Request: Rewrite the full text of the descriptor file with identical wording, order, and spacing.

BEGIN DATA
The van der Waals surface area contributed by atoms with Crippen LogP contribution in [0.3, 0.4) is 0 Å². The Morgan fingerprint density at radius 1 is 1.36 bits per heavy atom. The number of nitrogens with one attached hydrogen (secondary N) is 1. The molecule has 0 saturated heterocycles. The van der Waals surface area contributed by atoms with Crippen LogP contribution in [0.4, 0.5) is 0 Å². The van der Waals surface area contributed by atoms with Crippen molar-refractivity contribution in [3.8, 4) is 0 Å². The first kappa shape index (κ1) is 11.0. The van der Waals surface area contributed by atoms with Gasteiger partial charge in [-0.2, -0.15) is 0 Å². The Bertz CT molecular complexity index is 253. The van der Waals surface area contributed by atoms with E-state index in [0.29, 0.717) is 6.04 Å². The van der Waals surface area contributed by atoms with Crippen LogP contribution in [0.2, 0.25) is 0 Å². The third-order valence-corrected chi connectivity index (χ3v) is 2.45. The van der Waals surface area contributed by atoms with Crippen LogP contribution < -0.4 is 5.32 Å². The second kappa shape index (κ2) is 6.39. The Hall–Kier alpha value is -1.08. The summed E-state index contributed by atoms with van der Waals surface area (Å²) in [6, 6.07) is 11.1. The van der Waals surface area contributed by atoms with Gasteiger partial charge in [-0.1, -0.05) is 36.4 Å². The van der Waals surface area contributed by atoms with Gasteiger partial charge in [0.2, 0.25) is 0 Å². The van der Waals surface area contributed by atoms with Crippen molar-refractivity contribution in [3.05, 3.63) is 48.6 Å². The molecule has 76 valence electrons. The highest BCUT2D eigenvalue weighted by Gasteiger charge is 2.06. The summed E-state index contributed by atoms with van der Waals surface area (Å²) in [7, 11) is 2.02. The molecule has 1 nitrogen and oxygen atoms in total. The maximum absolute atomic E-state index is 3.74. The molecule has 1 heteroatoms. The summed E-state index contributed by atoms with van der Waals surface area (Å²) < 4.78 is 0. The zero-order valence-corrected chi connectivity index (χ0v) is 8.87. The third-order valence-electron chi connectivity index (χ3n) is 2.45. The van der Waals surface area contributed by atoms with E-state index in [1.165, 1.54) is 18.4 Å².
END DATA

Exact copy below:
The van der Waals surface area contributed by atoms with Crippen LogP contribution in [0.3, 0.4) is 0 Å². The Morgan fingerprint density at radius 1 is 1.36 bits per heavy atom. The number of nitrogens with one attached hydrogen (secondary N) is 1. The molecule has 0 saturated heterocycles. The van der Waals surface area contributed by atoms with Crippen LogP contribution in [0.4, 0.5) is 0 Å². The van der Waals surface area contributed by atoms with Crippen molar-refractivity contribution in [3.8, 4) is 0 Å². The first kappa shape index (κ1) is 11.0. The van der Waals surface area contributed by atoms with Gasteiger partial charge in [-0.2, -0.15) is 0 Å². The Bertz CT molecular complexity index is 253. The van der Waals surface area contributed by atoms with E-state index in [0.29, 0.717) is 6.04 Å². The van der Waals surface area contributed by atoms with Crippen LogP contribution in [0.2, 0.25) is 0 Å². The third-order valence-corrected chi connectivity index (χ3v) is 2.45. The van der Waals surface area contributed by atoms with Crippen LogP contribution < -0.4 is 5.32 Å². The second kappa shape index (κ2) is 6.39. The Hall–Kier alpha value is -1.08. The summed E-state index contributed by atoms with van der Waals surface area (Å²) in [6, 6.07) is 11.1. The van der Waals surface area contributed by atoms with Gasteiger partial charge in [-0.1, -0.05) is 36.4 Å². The van der Waals surface area contributed by atoms with Gasteiger partial charge in [0.2, 0.25) is 0 Å². The van der Waals surface area contributed by atoms with Crippen molar-refractivity contribution in [3.05, 3.63) is 48.6 Å². The molecule has 76 valence electrons. The highest BCUT2D eigenvalue weighted by Gasteiger charge is 2.06. The summed E-state index contributed by atoms with van der Waals surface area (Å²) in [7, 11) is 2.02. The molecule has 1 nitrogen and oxygen atoms in total. The maximum absolute atomic E-state index is 3.74. The molecule has 1 heteroatoms. The summed E-state index contributed by atoms with van der Waals surface area (Å²) < 4.78 is 0. The zero-order valence-corrected chi connectivity index (χ0v) is 8.87. The third-order valence-electron chi connectivity index (χ3n) is 2.45. The van der Waals surface area contributed by atoms with E-state index in [1.165, 1.54) is 18.4 Å².